Wednesday, 26 March 2008

Fat runner strikes back

First, a point of clarification. I have been receiving correspondence from all kinds of readers who think that my not training for London involves cutting back on speedwork. Let me clarify: I'm not training. I've been going out maybe two or three times a week, and running a handful of eight-minute miles. I'm about half a stone overweight. When I run London I will be facing hitting the wall long before Tower Bridge.

However ... I was in Ragged Mountain Running Shop in Charlottesville Virginia on Monday, buying a new pair of running shoes for my youngest. They didn't have any of my model in my size in stock, which is a shame as the pair that I'm carrying around with me on my US sojourn are very worn out, and the exhausted rear cuts into my heels. But just as I was going to pay I asked the sales assistant whether there were any local races this weekend. Yes, she said, the ten-miler is on Saturday.

The Charlottesville ten miler is a big deal. It's a large race (2300 runners) a few weeks before the marathon. Now the CVille marathon is a bloody affair with some very big hills. It attracts obsessives, you know the kinds. The ten miler is less bloody, I think, but it's a popular and famed race that loops around the downtown area and through picturesque Jeffersonian architecture. So having asked, I could hardly decline, no matter how much I wanted to. This may well be my last trip to CVille ever, and I happen to be in town on the day of the race ...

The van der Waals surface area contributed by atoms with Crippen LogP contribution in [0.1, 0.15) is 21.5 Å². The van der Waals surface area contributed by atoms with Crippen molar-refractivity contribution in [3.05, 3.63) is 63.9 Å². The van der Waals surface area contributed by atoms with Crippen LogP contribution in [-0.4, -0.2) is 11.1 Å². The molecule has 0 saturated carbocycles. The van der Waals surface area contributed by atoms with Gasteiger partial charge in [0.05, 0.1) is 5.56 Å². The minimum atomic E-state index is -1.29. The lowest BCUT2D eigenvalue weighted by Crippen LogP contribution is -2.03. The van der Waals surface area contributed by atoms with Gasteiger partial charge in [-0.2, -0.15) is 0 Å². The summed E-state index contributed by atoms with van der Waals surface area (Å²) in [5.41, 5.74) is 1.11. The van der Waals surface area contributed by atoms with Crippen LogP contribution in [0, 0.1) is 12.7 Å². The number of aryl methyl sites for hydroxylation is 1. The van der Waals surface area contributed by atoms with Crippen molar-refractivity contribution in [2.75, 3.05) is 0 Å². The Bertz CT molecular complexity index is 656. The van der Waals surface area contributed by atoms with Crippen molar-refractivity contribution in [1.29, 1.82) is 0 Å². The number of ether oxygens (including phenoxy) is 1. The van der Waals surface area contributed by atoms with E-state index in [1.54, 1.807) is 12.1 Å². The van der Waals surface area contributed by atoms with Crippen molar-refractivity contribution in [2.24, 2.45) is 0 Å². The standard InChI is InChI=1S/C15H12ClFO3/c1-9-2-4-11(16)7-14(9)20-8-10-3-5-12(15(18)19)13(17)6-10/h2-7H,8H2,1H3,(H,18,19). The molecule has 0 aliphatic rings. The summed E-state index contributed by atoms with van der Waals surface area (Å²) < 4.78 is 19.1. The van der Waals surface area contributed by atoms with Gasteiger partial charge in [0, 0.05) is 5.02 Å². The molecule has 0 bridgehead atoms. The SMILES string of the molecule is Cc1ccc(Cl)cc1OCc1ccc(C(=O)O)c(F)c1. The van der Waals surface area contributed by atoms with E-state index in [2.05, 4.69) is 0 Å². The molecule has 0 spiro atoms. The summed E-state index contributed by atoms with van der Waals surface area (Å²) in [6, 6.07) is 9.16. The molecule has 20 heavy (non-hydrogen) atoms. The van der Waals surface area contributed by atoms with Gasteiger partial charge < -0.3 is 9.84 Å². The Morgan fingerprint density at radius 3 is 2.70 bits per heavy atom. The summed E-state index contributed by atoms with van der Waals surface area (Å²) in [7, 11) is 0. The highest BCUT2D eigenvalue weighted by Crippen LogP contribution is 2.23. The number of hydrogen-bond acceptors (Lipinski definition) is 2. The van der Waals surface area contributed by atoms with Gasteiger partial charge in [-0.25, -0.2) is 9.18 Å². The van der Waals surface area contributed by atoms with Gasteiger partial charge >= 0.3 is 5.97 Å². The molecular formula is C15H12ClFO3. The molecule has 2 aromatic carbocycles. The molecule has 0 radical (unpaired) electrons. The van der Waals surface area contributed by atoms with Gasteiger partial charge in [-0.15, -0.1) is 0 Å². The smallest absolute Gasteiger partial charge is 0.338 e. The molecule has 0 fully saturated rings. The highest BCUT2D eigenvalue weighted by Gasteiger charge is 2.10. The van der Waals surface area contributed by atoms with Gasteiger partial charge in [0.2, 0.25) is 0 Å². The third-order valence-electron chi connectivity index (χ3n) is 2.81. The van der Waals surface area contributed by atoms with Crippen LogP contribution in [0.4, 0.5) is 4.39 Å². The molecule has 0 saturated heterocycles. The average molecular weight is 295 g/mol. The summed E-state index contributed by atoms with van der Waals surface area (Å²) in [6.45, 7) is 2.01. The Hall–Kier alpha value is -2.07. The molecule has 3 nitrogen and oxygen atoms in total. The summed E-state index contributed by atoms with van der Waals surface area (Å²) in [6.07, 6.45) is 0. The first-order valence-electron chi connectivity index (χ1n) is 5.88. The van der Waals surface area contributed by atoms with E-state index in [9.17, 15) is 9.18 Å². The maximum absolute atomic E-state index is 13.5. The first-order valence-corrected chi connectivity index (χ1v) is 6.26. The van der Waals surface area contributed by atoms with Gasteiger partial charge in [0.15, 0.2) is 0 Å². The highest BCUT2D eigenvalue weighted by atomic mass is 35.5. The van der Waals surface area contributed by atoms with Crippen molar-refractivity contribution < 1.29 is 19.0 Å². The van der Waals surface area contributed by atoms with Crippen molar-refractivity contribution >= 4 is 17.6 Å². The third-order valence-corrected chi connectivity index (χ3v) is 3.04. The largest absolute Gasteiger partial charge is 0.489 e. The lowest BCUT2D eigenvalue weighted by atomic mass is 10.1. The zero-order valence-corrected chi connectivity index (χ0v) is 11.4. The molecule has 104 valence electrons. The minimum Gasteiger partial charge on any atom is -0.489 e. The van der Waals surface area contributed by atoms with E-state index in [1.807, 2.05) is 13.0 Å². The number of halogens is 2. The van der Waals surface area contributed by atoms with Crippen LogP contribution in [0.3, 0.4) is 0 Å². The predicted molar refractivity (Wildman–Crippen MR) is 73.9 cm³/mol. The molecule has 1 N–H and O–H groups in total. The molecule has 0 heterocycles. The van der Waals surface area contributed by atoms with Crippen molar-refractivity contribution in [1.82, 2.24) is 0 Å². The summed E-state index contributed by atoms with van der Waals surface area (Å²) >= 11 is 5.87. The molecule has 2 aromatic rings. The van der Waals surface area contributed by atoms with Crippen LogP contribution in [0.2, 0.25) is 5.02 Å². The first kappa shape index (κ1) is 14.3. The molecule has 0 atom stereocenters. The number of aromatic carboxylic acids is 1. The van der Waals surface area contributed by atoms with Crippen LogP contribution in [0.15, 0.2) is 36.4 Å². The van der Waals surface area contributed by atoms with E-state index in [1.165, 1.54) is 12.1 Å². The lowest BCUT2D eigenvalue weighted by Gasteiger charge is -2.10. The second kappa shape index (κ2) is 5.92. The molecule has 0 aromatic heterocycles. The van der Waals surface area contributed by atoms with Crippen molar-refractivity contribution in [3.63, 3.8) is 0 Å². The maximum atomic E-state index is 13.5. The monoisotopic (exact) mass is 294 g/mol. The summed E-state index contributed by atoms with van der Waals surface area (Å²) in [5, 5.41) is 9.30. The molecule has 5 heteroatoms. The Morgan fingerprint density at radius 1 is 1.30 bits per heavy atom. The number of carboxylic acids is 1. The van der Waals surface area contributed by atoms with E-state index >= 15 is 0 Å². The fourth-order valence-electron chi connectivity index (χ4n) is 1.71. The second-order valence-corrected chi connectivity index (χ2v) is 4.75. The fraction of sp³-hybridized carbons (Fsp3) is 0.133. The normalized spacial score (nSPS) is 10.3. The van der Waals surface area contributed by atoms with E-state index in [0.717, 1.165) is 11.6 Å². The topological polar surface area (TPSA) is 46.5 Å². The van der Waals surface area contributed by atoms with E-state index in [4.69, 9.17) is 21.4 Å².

So I signed up, and went and ran some hill intervals in my worn-out Sauconys. Then I drove down to Durham, North Carolina, winding through the hills of southern Virginia on route 15S, and this morning ran gently around a Duke University cross-country track, which winds around the golf course, with my friend Nigel, who is recovering from a major health crisis. It was good to ease the red wine toxins out of my blood. Two days' training should be enough, no? I would have won a prize this time last year: this year I'll be luck to break 75 minutes.

It's nice to be running again, in the open skies and clean air of country, and up and down some real hills, of the kind that Cambridge can't afford. I may have forgotten to mention over the past few weeks how much I like running. Everyone needs to do it. Now I have to pray that my new shoes arrive before Saturday, else I'm running ten miles barefoot.


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